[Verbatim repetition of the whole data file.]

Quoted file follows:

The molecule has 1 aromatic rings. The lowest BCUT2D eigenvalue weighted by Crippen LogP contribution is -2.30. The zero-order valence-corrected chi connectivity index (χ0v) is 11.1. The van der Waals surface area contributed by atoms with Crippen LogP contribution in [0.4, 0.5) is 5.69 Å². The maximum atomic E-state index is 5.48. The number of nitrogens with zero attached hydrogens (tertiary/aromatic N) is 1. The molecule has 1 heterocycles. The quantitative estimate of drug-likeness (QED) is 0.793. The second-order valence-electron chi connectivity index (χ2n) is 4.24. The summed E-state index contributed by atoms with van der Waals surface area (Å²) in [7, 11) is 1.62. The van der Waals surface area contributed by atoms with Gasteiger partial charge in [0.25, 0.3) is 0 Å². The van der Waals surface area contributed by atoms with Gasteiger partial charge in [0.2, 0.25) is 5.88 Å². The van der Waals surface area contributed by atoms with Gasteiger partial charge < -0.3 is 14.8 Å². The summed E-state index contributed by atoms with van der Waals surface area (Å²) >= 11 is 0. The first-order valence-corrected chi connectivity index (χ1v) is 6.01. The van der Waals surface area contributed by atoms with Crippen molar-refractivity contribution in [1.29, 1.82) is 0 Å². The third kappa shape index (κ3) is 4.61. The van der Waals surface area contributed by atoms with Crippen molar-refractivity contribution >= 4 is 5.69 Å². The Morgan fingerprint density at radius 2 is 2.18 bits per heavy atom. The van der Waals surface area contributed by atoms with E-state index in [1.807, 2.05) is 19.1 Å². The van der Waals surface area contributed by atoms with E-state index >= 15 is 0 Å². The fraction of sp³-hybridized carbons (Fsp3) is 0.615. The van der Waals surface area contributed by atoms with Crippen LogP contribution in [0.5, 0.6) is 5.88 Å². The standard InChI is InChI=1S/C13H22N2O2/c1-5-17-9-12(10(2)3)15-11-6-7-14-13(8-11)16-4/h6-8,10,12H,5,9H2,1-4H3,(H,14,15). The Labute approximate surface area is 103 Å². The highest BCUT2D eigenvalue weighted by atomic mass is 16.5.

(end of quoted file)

The molecule has 1 aromatic rings. The lowest BCUT2D eigenvalue weighted by Crippen LogP contribution is -2.30. The zero-order valence-corrected chi connectivity index (χ0v) is 11.1. The van der Waals surface area contributed by atoms with Crippen LogP contribution in [0.4, 0.5) is 5.69 Å². The maximum atomic E-state index is 5.48. The number of nitrogens with zero attached hydrogens (tertiary/aromatic N) is 1. The molecule has 1 heterocycles. The quantitative estimate of drug-likeness (QED) is 0.793. The second-order valence-electron chi connectivity index (χ2n) is 4.24. The summed E-state index contributed by atoms with van der Waals surface area (Å²) in [7, 11) is 1.62. The van der Waals surface area contributed by atoms with Gasteiger partial charge in [0.25, 0.3) is 0 Å². The van der Waals surface area contributed by atoms with Gasteiger partial charge in [0.2, 0.25) is 5.88 Å². The van der Waals surface area contributed by atoms with Gasteiger partial charge < -0.3 is 14.8 Å². The summed E-state index contributed by atoms with van der Waals surface area (Å²) >= 11 is 0. The first-order valence-corrected chi connectivity index (χ1v) is 6.01. The van der Waals surface area contributed by atoms with Crippen molar-refractivity contribution in [1.29, 1.82) is 0 Å². The third kappa shape index (κ3) is 4.61. The van der Waals surface area contributed by atoms with Crippen molar-refractivity contribution >= 4 is 5.69 Å². The Morgan fingerprint density at radius 2 is 2.18 bits per heavy atom. The van der Waals surface area contributed by atoms with E-state index in [1.807, 2.05) is 19.1 Å². The van der Waals surface area contributed by atoms with E-state index >= 15 is 0 Å². The fraction of sp³-hybridized carbons (Fsp3) is 0.615. The van der Waals surface area contributed by atoms with Crippen LogP contribution in [0.5, 0.6) is 5.88 Å². The standard InChI is InChI=1S/C13H22N2O2/c1-5-17-9-12(10(2)3)15-11-6-7-14-13(8-11)16-4/h6-8,10,12H,5,9H2,1-4H3,(H,14,15). The Labute approximate surface area is 103 Å². The highest BCUT2D eigenvalue weighted by atomic mass is 16.5.